We can learn a lot from nature. Organisms and ecosystems accomplish mind-blowing feats every day. By watching, learning, and mimicking their success, we can help Keep Tahoe Blue. 

Have you ever seen a humpback whale go fishing? Well, they don't use a pole and bait. They blow “nets” made of tiny bubbles to corral their prey. 

HOW IT WORKS: A whale locates a shoal of fish and swims upward in a spiral, emitting streams of tiny bubbles from its blowhole that encircle the fish and drive them to the surface. Once the fish are trapped, other members of the whale’s hunting party swim up through the bubble net for a delicious meal. 
A keen observer saw the whales' "bubble nets" at work and inspiration struck. For decades now, man-made bubble nets have helped people farm fish, corral floating trash and prevent sea life from swimming into intake pipes. Since 2018, the technology has protected Lake Tahoe from aquatic invasive species.
In 2017, team members from the League and Tahoe Keys Property Owners Association (TKPOA) caught wind of this technology. They envisioned it could help address one of the most dire ecological threats to Big Blue - the infestation of aquatic invasive species spreading from the Tahoe Keys into the Lake itself. One year later, the Tahoe Keys bubble curtain was born.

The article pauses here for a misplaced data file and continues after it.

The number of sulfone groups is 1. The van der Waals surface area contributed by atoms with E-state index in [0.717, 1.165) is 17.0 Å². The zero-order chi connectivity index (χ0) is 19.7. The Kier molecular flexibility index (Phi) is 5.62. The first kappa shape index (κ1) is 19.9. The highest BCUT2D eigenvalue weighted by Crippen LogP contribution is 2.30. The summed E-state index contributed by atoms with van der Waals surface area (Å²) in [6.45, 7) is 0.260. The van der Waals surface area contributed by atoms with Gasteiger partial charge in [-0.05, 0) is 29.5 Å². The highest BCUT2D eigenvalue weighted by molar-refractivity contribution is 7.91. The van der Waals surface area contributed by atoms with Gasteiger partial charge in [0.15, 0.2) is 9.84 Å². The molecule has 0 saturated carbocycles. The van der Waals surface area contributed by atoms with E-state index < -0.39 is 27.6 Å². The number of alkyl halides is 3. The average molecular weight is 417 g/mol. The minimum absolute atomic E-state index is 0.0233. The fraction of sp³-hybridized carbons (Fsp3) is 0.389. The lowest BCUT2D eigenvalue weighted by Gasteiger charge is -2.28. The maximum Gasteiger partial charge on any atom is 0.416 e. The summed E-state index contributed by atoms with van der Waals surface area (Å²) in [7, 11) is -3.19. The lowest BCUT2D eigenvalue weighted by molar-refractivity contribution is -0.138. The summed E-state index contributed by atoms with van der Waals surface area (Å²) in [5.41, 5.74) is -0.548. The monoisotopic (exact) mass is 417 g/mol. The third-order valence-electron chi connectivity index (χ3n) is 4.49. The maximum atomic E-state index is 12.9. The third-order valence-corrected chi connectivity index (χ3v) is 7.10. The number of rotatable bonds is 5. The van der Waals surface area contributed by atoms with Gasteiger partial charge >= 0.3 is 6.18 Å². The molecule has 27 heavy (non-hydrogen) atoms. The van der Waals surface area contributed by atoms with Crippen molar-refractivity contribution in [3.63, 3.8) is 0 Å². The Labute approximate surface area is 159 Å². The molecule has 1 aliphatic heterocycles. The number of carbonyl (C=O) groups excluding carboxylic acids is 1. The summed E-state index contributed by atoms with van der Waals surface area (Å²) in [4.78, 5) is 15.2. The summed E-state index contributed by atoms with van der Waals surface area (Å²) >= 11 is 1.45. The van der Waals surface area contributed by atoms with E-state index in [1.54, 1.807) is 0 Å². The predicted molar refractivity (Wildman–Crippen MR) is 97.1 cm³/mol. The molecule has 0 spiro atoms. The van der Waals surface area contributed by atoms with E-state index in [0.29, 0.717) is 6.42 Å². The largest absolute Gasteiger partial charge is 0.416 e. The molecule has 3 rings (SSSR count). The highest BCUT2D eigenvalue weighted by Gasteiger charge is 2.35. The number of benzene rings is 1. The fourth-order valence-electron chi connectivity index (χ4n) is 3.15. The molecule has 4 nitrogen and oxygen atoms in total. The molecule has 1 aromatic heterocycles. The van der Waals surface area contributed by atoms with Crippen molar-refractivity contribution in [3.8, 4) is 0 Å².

The V-shaped bubble curtain helps prevent aquatic weeds from escaping the Tahoe Keys.
HOW IT WORKS: A perforated, V-shaped tube connected to a compressor is installed along the bottom of the channel connecting the Tahoe Keys to Lake Tahoe. The tube emits a constant stream of bubbles that dislodges aquatic weed fragments attached to passing boats and pushes them to the edges of the channel. There, the fragments (each one a new potential weed infestation) are collected by "seabins," which act as floating trash cans. 
Due to the success of the bubble curtain in preventing the spread of aquatic weeds, TKPOA will install a second curtain in the coming months. However, it will take more than bubble curtains to prevent aquatic invasive species from turning Tahoe's blue waters a murky green. To learn more about the other innovative control methods being used in the Tahoe Keys, click here.
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-Correction to "A Few Big Trees to Complement Big Blue": Two of the recently discovered giant sugar pines are in the Tahoe National Forest, west of the Lake Tahoe Basin. They are not in the Lake Tahoe watershed. 
-Video of whales 'fishing' and banner photo created by the University of Hawaii.
League to Save Lake Tahoe | 530.541.5388 | keeptahoeblue.org
Protecting Lake Tahoe since 1957